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 India on UNICEF 1986
December 11, 1986

India on UNICEF 1986

Complete Set of 2 nos of postage stamp on the 40th Anniversary of the United Nations Childrens Fund (UNICEF), created by United Nations General Assembly in 1946 :

Growth Monitoring : United Nations Children's FundInoculating a Baby : United Nations International Children's Emergency FundIssued by India

Issued on Dec 11, 1986

Issued for : The Department of Posts is happy to issue a set of two stamps on the occasion of the 40th Anniversary of UNICEF.

Description of Designs : The set of two stamps of 50 p and 500 p denominations depicting the themes “immunization of the Child” and “growth monitoring” have been designed by India Security Press, Nashik Road. The First Day Cover depicts the UNICEF logo. The cancellation design depicting the 40th anniversary logo has been prepared by Miss Nenu Bagga.

Type : Stamps, Postal Used

Colour : Multi colour

Denomination : 50 & 500 Paise

Overall size : 3.91 x 2.90 cms.

Printing size : 3.55 x 2.54 cms.

Perforation : 13 x 13

Paper : Imported unwatermarked adhesive gravure coated stamp paper

Number Printed : 15,00,000

Number per issue sheet : 35

Printing Process : Photogravure

Printed at : India Security Press

About : 

  • On December 11, 1986, the United Nations Children’s Fund (UNICEF) completes 40 years of work on behalf of children. During those four decades, UNICEF has worked steadily with national governments to protect the lives of children and to promote their development.
  • UNICEF was created at the first session of the United Nations General Assembly. For its first several years – when it was the United Nations International Children’s Emergency Fund – UNICEF’s resources were largely devoted to meeting the urgent needs of children in post-war Europe and China for food, drugs and clothing. But it became increasingly evident that the needs of children in many other countries constituted another, more ‘silent’, emergency. In December 1950, the General Assembly redirected the Fund’s mandate to programmes of long-range benefit ti children in developing countries. In October 1953, the General Assembly decided that UNICEF should continue this work indefinitely and changed its name to United Nations Children’s Fund, although the well-known acronym “UNICEF” was retained.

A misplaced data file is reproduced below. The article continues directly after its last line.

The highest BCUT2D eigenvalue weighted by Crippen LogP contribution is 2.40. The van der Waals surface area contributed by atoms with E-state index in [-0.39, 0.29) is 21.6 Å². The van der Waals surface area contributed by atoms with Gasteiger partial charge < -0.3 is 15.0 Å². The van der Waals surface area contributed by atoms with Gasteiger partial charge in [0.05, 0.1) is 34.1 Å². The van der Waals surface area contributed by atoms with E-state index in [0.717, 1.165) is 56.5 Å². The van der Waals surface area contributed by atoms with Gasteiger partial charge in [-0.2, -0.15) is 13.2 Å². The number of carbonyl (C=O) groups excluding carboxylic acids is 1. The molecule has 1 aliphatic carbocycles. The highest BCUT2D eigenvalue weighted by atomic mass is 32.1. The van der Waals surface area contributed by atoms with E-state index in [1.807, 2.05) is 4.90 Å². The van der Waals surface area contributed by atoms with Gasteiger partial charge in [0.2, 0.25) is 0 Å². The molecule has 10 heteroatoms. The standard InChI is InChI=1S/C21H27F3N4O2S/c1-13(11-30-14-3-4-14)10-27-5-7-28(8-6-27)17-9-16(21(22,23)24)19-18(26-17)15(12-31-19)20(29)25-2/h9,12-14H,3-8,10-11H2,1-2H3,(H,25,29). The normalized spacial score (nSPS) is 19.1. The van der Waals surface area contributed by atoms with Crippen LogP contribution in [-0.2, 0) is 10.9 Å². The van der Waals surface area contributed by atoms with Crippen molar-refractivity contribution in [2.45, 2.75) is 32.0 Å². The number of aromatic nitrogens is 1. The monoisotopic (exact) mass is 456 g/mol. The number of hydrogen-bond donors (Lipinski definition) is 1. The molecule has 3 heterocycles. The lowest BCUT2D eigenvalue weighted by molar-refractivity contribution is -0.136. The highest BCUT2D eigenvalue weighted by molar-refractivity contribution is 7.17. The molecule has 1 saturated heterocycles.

• In 1965, the Nobel Peace Prize was awarded to UNICEF, recognizing that the well-being of today’s children is inseparable from the peace of tomorrow’s world. UNICEF has worked closely with the Government of India since 1949. Its programme of cooperation in India constitutes its largest commitment to any single country among the 118 with whom it now works. Among the important programmes of cooperation are the push for comprehensive immunization and the control of diarrhoea. India has begun a determined national offensive against the six preventable diseases that now kill nearly one million of its children every year before they reach the age of one. A dynamic five-year crusade to immunize all infants during their first year of life, and all pregnant women, started on 19th November 1985, late Mrs. Indira Gandhi‘s birth anniversary. Prime Minister Rajiv Gandhi pledged this programme as a “living memorial” to her concern for the very young.
  • India‘s historic new initiatives for her children’s future are being actively supported by UNICEF. This includes a funding commitment for 1985-89 of $ 29 million for the nation-wide immunization measures. The many other spheres of UNICEF cooperation in India also include water and environment sanitation, community education and special training for women. UNICEF’s work depends entirely on voluntary contributions. Government of India’s generous contribution ranks 16th worldwide.
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[…] (Text by Razia Ismail, UNICEF). […]

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